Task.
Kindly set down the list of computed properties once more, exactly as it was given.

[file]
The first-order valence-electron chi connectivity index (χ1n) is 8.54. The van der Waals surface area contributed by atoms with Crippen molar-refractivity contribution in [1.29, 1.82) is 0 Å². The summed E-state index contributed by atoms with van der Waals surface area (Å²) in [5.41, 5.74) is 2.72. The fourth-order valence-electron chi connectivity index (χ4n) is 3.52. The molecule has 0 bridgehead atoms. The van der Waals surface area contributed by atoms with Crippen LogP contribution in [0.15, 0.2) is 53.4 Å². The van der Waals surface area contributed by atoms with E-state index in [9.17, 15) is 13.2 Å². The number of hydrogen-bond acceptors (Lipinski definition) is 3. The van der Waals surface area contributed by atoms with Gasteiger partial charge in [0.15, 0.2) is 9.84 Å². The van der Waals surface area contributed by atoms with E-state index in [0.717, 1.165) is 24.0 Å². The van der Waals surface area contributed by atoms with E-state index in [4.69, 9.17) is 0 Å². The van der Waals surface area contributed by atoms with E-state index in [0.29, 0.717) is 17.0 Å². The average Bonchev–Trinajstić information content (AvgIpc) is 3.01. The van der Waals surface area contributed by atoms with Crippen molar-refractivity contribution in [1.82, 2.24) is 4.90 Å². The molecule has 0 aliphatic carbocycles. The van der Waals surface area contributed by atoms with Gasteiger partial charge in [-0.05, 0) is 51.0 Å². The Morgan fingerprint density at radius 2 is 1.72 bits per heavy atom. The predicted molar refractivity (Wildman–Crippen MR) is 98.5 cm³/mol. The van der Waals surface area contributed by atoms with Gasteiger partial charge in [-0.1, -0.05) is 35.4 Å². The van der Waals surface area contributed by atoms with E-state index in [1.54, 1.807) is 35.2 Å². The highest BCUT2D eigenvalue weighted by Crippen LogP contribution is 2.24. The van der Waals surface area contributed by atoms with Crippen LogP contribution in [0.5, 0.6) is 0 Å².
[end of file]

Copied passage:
The first-order valence-electron chi connectivity index (χ1n) is 8.54. The van der Waals surface area contributed by atoms with Crippen molar-refractivity contribution in [1.29, 1.82) is 0 Å². The summed E-state index contributed by atoms with van der Waals surface area (Å²) in [5.41, 5.74) is 2.72. The fourth-order valence-electron chi connectivity index (χ4n) is 3.52. The molecule has 0 bridgehead atoms. The van der Waals surface area contributed by atoms with Crippen LogP contribution in [0.15, 0.2) is 53.4 Å². The van der Waals surface area contributed by atoms with E-state index in [9.17, 15) is 13.2 Å². The number of hydrogen-bond acceptors (Lipinski definition) is 3. The van der Waals surface area contributed by atoms with Gasteiger partial charge in [0.15, 0.2) is 9.84 Å². The van der Waals surface area contributed by atoms with E-state index in [0.717, 1.165) is 24.0 Å². The van der Waals surface area contributed by atoms with E-state index in [4.69, 9.17) is 0 Å². The van der Waals surface area contributed by atoms with E-state index in [0.29, 0.717) is 17.0 Å². The average Bonchev–Trinajstić information content (AvgIpc) is 3.01. The van der Waals surface area contributed by atoms with Crippen molar-refractivity contribution in [1.82, 2.24) is 4.90 Å². The molecule has 0 aliphatic carbocycles. The van der Waals surface area contributed by atoms with Gasteiger partial charge in [-0.05, 0) is 51.0 Å². The Morgan fingerprint density at radius 2 is 1.72 bits per heavy atom. The predicted molar refractivity (Wildman–Crippen MR) is 98.5 cm³/mol. The van der Waals surface area contributed by atoms with Gasteiger partial charge in [-0.1, -0.05) is 35.4 Å². The van der Waals surface area contributed by atoms with E-state index in [1.54, 1.807) is 35.2 Å². The highest BCUT2D eigenvalue weighted by Crippen LogP contribution is 2.24. The van der Waals surface area contributed by atoms with Crippen LogP contribution in [0.5, 0.6) is 0 Å².